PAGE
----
We don’t manage by objectives: we pilot the objectives and manage the women and men.
MBO (management by objectives) has a negative image because the terminology used suggests that objectives take precedence over people.
This idea is reinforced by other dubious expressions such as “human capital” or “human resources”.
The expression “human capital” suggests that the company owns the people and that it uses this “asset” to achieve its objectives.
The expression “human resources” is no better: people prefer to be considered as “sources” of knowledge and inspiration rather than “resources” that are consumed and sometimes wasted by the company.
These words, deeply rooted in our daily vocabulary, seem anachronistic today.
They refer to the modern times of Charlie Chaplin where the mechanization of tasks sent the individual back to a role of executor.
They hark back to the older, darker days of slavery when the value of a cotton field was determined by the number of slaves who “worked” it.
And if we go back in time, the TRIPALIUM which is the origin of the word “work” was an instrument of torture.
On the other hand, managing objectives is a natural and indispensable component of any human activity: setting objectives collectively and individually, defining criteria to “objectively” measure the achievement of our objectives, establishing action plans and distributing roles, monitoring actions, controlling budgets, measuring results, adjusting objectives, reviewing priorities, etc.
Whether it’s going on vacation or sending a rocket to Mars, having goals is as necessary as making the journey together, showing solidarity in times of trial, learning, growing and celebrating, …
Between Taking and Undertaking, the subtlety is great because Undertaking Together is the very essence of any Company.
Missions, vision, values, culture (…): it is by putting the Human being at the center of the game that the most beautiful human adventures become formidable successes of Company.
This is the spirit of Jean-Jacques Rousseau’s Social Contract.
Leading vs. Lagging (advanced / delayed)
Outcome vs. Output (why / how)
When you analyze the individual and collective objectives of a company, you can get a fairly accurate picture of the management culture by measuring the ratio (%) of the number of OUTCOME objectives to the total number of objectives
If this ratio is low, the dominant culture is one of execution: actions are taken and deliverables are produced.
If this ratio is high, the dominant culture is one of added value: who I work for and what added value I bring to them.
This reasoning applies to all business lines, including support functions which, as business partners, are responsible for providing added value to their internal customers.
Example: if the CRM project manager’s goal is to deploy in 20 countries, he thinks OUTPUT (HOW) … but if his goal is to save salespeople time and help improve their performance, then he thinks OUTCOME (WHY).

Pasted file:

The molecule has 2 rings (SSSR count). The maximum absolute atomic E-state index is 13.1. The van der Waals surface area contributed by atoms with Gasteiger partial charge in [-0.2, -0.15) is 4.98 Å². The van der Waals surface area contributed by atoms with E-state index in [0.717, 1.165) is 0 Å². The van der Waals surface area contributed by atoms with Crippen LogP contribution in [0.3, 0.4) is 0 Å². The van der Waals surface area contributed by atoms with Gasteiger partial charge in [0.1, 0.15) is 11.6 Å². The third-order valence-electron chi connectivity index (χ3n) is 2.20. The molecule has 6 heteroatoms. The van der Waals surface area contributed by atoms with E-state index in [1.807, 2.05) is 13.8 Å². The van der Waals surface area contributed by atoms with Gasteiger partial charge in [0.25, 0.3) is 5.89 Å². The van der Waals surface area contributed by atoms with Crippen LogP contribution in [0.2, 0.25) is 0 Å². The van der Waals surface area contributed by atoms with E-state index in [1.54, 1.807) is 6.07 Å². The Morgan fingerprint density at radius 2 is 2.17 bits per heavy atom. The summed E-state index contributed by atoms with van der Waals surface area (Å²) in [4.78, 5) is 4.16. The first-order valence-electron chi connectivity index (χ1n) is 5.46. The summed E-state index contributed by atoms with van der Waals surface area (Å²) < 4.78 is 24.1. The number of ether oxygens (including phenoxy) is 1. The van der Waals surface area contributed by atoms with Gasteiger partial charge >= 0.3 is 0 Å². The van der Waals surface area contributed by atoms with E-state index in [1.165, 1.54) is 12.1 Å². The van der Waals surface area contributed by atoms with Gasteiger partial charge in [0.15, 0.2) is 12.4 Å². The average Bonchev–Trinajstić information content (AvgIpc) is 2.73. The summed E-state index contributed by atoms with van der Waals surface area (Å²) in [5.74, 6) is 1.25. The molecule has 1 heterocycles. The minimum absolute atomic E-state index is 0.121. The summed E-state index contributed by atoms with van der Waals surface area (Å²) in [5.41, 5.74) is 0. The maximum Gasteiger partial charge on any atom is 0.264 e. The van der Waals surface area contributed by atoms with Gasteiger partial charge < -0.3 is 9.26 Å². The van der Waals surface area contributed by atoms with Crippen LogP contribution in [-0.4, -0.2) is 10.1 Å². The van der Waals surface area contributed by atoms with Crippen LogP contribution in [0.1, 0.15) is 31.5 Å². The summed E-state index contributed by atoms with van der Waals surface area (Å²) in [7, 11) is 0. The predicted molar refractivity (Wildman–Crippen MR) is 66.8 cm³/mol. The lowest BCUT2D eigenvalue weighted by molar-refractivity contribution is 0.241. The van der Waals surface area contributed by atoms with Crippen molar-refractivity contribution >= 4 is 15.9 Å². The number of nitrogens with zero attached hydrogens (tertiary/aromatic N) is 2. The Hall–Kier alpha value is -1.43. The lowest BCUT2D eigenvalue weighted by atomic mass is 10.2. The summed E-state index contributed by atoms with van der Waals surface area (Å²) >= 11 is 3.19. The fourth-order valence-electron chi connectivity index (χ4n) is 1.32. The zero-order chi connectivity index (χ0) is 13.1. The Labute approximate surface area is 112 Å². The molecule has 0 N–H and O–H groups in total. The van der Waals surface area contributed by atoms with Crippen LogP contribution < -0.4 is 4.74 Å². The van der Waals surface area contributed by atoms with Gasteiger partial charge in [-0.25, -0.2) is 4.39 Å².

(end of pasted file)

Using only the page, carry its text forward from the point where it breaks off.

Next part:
Another way to find OUTCOME indicators is to ask yourself: when I have completed my work (done all my tasks and produced all my deliverables), how will I measure the value of my work to those who benefit from it?
– one of the parties has pulled too hard on the rope
– the rope has broken due to natural wear
– an external factor has weakened the rope
Every organization is a meta individual with its own Maslow’s pyramid that seeks to satisfy desires (goals): to be financially healthy, to achieve strategic objectives, to fulfill a mission. Organizations are alive and their objectives change during their life cycle.
Each member of the organization has his own Maslow’s pyramid and when he chooses to join an organization, he signs a contract which can be a commercial contract (freelance), an employment contract (employee), a moral contract (influencer), …
Whatever its legal form, the contract that binds the employee to the organization is first and foremost a social contract that must give the employee the means to satisfy his or her desires more …
… than by other own means.
When the contract is broken by the employee, it is natural to ask questions:
– have the collaborator’s desires changed?
– Is the employment contract always the simplest, most efficient, quickest and least risky way to achieve one’s objectives?
Employees’ desires changed profoundly before and during the COVID crisis:
– balance between professional and personal life
– rejection of large agglomerations
– search for meaning in work
– daily interest of the activities
– enjoy working with colleagues
– recognition of commitment
– taking into account the singularity
– quality of life at work
– opportunity to develop
Companies have also evolved their desires to meet the new constraints of an increasingly volatile, uncertain, complex and ambiguous environment:
– accelerated rhythms
– resource optimization
– performance requirements
– process industrialization
– better control of risks
– complexification of organizations
The forces at play seem so strong and so opposed that one may question the very future of the employment contract. In many sectors of the economy, the permanent contract is no longer the dominant model: journalism, entertainment, IT, sports, cabs, etc.
The “liquefaction” of the world of work, made possible by platforms and remote work, challenges the traditional business model.
Is a company without employees still a company?
Is it possible to fight against this (r)evolution?
Is this desirable?
Only one thing is certain: a new social contract must be rebuilt, and this can only be done by working together with all stakeholders.